Beyond Gorgeous

Beyond Gorgeous


Good-for-You Food of the Week — Quinoa

posted by sbrown

A new wonder grain that is rich in protein and low on the glycemic index?

Well, almost. Quinoa (pronounced keen-wa) isn’t really new, since it was cultivated by the ancient Incas in the Andes Mountains of South America.  They called it the “Mother Grain.”

And it actually isn’t a grain.  It’s not a grass product, but the seed of a leafy flowering plant.

But the nutritional content is pretty wonderful and it rates a 53 (green for go) on the glycemic index.  That means it won’t cause a rapid rise in your blood sugar level.

Even better, quinoa is a good source of both fiber and protein. The fiber  slows digestion, keeping blood sugar levels stable, and it also helps keep the toxins moving from your system.

Perhaps it’s the protein, though, that makes this food a stand-out. Quinoa has more protein than any other grain. It has 16.2 percent, compared with 7.5 percent for rice and 14 percent for wheat.  This protein is of unusually high quality with an amino acid balance close to ideal.  That’s why vegetarians love it.

This seed is rich in B vitamins, iron, calcium and magnesium.  That translates into higher energy levels, and the ingredients for good blood, bones, and teeth. Magnesium helps keep blood sugar stable, helps your body assimilate and use calcium, and helps maintain a good heart rhythm.  It also helps prevent PMS and migraines. That’s a lot for some tiny seeds to deliver!

Eating gluten-free?  No problem!  You can replace those gluten-full grains with quinoa.

Quinoa is rich in lysine, which in turn is important for the production of carnitine.  That nutrient is responsible for turning fatty acids into energy and for lowering cholesterol.

Methionine is another protein-based amino acid found in abundance in quinoa. It assists with metabolic function, breaks down fat, and is the primary source of sulfur in the body.  It is known as a lipotrophic (a fat burner or antioxidant). Methionine is also critical for the removal of heavy metals, such as lead and mercury, from the body — something good to know in our toxic-laden world!   If that isn’t enough to tell you this stuff does good things for you, methionine is also good for your skin and nails.

The third amino acid found in quinoa is cystine, which is sometimes marketed as an anti-aging product. It, too, helps make good connective tissue, skin and nails.  It promotes the production of glutathione, a powerful antioxidant, and works together with glutathione to remove toxins from the liver. Cystine also can help with rheumatoid arthritis pain.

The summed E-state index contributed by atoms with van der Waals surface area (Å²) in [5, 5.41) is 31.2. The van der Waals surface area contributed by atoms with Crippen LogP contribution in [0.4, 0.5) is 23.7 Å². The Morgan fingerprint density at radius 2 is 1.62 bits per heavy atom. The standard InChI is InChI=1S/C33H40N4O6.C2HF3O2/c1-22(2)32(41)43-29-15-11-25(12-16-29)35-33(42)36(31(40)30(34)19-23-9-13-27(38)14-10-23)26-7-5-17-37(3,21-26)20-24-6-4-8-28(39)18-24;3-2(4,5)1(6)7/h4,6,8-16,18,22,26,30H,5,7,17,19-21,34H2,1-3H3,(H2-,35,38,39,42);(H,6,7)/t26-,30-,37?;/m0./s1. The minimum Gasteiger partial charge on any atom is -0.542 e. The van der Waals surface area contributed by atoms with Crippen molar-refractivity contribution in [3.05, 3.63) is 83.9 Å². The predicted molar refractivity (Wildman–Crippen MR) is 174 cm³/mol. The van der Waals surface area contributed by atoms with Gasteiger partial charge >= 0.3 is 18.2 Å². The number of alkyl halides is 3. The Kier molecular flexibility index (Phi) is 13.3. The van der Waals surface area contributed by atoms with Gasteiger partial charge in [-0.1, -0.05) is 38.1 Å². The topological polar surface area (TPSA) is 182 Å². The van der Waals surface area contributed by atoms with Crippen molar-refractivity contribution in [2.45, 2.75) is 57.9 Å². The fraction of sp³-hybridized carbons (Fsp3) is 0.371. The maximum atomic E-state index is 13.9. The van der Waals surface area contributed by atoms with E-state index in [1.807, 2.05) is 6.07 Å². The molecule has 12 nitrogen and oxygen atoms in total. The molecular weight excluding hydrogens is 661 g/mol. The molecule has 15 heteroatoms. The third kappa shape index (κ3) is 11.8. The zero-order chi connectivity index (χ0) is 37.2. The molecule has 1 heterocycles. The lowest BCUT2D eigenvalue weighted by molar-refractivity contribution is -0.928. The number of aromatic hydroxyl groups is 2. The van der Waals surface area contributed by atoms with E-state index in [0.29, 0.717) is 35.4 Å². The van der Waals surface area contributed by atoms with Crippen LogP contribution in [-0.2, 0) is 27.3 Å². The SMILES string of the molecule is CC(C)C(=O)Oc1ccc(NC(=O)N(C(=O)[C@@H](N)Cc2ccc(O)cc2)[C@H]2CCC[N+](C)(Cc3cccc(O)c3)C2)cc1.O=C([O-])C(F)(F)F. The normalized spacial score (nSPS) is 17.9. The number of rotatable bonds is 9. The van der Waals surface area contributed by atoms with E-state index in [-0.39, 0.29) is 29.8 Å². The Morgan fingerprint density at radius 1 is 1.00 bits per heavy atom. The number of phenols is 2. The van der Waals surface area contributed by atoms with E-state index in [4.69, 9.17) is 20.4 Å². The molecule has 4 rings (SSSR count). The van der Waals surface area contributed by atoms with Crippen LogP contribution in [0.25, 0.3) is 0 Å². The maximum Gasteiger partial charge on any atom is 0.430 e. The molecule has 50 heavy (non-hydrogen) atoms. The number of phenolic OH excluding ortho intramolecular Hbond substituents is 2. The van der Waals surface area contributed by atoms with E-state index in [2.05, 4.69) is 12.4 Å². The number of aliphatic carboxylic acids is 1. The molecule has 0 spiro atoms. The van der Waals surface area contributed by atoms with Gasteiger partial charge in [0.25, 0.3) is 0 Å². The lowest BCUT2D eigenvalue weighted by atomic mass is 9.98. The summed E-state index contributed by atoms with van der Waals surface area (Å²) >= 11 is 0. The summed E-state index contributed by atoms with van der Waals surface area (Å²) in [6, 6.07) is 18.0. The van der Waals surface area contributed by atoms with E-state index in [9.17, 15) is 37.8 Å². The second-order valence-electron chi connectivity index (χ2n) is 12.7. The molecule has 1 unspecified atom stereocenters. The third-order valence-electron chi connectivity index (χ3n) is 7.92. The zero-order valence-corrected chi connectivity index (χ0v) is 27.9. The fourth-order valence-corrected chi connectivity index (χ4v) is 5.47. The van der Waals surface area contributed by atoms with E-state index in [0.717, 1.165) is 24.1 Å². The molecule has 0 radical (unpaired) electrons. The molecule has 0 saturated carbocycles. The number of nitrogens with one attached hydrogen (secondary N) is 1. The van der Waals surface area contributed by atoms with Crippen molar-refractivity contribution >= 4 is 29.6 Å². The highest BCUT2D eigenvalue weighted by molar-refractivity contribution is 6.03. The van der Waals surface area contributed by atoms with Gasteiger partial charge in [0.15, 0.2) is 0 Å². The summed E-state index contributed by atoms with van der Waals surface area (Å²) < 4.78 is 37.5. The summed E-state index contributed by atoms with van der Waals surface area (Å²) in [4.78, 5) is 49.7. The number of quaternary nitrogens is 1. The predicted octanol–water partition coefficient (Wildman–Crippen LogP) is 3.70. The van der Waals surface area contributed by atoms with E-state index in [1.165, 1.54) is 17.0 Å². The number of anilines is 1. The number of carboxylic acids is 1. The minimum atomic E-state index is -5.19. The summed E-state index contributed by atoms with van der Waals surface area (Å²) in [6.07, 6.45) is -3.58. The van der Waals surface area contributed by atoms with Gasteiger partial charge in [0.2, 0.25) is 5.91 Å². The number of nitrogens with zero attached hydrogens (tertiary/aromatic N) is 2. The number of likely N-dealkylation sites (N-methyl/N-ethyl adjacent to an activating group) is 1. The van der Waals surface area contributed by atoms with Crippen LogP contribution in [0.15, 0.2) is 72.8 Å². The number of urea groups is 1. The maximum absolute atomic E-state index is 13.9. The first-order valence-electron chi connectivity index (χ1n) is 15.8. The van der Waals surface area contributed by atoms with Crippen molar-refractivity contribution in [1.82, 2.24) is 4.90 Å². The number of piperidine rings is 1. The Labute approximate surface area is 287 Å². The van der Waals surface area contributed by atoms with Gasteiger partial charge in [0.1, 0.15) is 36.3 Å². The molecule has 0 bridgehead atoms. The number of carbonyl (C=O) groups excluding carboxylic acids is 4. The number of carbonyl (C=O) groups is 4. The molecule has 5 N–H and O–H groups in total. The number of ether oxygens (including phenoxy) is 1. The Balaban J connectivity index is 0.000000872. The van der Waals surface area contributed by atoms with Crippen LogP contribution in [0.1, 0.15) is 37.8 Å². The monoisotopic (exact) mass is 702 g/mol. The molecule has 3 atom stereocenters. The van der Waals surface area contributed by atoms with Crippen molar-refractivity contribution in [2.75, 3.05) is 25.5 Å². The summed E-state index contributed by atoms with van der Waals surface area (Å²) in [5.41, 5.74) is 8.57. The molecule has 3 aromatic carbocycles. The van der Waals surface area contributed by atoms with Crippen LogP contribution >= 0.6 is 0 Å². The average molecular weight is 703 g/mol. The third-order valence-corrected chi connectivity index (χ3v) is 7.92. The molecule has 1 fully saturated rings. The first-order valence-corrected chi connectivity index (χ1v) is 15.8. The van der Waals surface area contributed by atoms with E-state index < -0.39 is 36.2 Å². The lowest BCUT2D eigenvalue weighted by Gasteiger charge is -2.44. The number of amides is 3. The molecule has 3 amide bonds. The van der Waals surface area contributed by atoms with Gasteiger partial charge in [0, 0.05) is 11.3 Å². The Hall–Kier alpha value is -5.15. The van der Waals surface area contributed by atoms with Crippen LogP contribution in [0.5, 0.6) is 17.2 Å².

Sounds pretty wonderful, doesn’t it?  So how do we use it?  Just about like any grain.  You can cook it like rice in your rice cooker, and quinoa flour can be used in baking.

You can eat it as a breakfast cereal, or you can fix it as a side dish for dinner.  With a few additions, you can make it a main course.  You see, there are foods out there that are good and good for you!  The trick is to pick the ones that help you instead of hurting you.

Tomorrow we will post a quinoa recipe with a Mexican zing.

Eating to live and living for Christ,

Susan Jordan Brown

 

 



Advertisement
Comments Post the First Comment »
post a comment

Post a Comment

By submitting these comments, I agree to the beliefnet.com terms of service, rules of conduct and privacy policy (the "agreements"). I understand and agree that any content I post is licensed to beliefnet.com and may be used by beliefnet.com in accordance with the agreements.



Previous Posts

Recipe Day -- Good-For-You Chocolate Cake
I looked at the recipe in disbelief.  NINE eggs? Surely that was a misprint.  Only 3/4 cup flour in a cake?  Not likely.  As I studied about coconut flour, though, I saw that, yes, it does take that many eggs to make a successful cake with this healthy type of flour, and it takes a much smaller

posted 3:06:20am Mar. 29, 2013 | read full post »

Climbing Into Jesus' Wheelbarrow
Once there was a famous tight-rope walker.  He stood before a huge crowd by Niagara Falls, preparing to do his most daring feat. “How many of you believe that I can walk across Niagara Falls on this tightrope?” he asked the people gathered there. “We believe you can do it!” they shout

posted 3:23:14am Mar. 28, 2013 | read full post »

How Do You Know When to Stop Eating?
“We asked 150 Parisians how they knew they were through with dinner,” food psychologist Brian Wansink, PhD, said.  “They said, ‘When we’re full.’  When we asked 150 Chicagoans that they said, ‘When the plate is empty.’” * No wonder 2/3 of American adults are overweight and hal

posted 3:54:25am Mar. 27, 2013 | read full post »

Making Plans to Succeed
H.A.L.T. -- Don’t get too hungry, too angry, too lonely, or too tired.  But how do you do that?  How do you avoid getting in a dangerously tempting position? It takes planning.  Start planning before you even head to the grocery store.  Look over the Green-for-Go low glycemic lists. Click h

posted 3:41:47am Mar. 26, 2013 | read full post »

No More "If Onlys"
Though no one can go back and make a brand new start, anyone can start from now and make a brand new ending.- Carl Bard If only -- If only.  How the “if onlies” plague us! “If I had only kept up that healthy eating and exercise plan I started five years ago I would look terrific now.”

posted 2:36:33am Mar. 25, 2013 | read full post »




Report as Inappropriate

You are reporting this content because it violates the Terms of Service.

All reported content is logged for investigation.